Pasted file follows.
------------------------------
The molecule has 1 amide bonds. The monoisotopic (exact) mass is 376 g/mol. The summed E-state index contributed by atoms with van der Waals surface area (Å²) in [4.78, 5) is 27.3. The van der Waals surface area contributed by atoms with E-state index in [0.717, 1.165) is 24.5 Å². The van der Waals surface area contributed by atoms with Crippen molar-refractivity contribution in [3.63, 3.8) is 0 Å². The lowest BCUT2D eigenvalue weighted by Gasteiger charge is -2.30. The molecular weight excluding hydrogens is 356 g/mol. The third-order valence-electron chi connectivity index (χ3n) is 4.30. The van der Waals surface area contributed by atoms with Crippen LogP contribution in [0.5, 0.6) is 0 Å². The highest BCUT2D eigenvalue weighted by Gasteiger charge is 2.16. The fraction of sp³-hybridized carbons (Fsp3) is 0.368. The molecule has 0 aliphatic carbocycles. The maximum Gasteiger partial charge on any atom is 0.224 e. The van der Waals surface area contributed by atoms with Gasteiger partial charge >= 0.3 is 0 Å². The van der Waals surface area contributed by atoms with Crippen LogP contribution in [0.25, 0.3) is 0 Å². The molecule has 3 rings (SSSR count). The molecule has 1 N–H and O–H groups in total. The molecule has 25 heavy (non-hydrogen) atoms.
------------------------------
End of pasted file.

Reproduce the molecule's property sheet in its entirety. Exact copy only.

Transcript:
The molecule has 1 amide bonds. The monoisotopic (exact) mass is 376 g/mol. The summed E-state index contributed by atoms with van der Waals surface area (Å²) in [4.78, 5) is 27.3. The van der Waals surface area contributed by atoms with E-state index in [0.717, 1.165) is 24.5 Å². The van der Waals surface area contributed by atoms with Crippen molar-refractivity contribution in [3.63, 3.8) is 0 Å². The lowest BCUT2D eigenvalue weighted by Gasteiger charge is -2.30. The molecular weight excluding hydrogens is 356 g/mol. The third-order valence-electron chi connectivity index (χ3n) is 4.30. The van der Waals surface area contributed by atoms with Crippen LogP contribution in [0.5, 0.6) is 0 Å². The highest BCUT2D eigenvalue weighted by Gasteiger charge is 2.16. The fraction of sp³-hybridized carbons (Fsp3) is 0.368. The molecule has 0 aliphatic carbocycles. The maximum Gasteiger partial charge on any atom is 0.224 e. The van der Waals surface area contributed by atoms with Gasteiger partial charge >= 0.3 is 0 Å². The van der Waals surface area contributed by atoms with Crippen LogP contribution in [0.25, 0.3) is 0 Å². The molecule has 3 rings (SSSR count). The molecule has 1 N–H and O–H groups in total. The molecule has 25 heavy (non-hydrogen) atoms.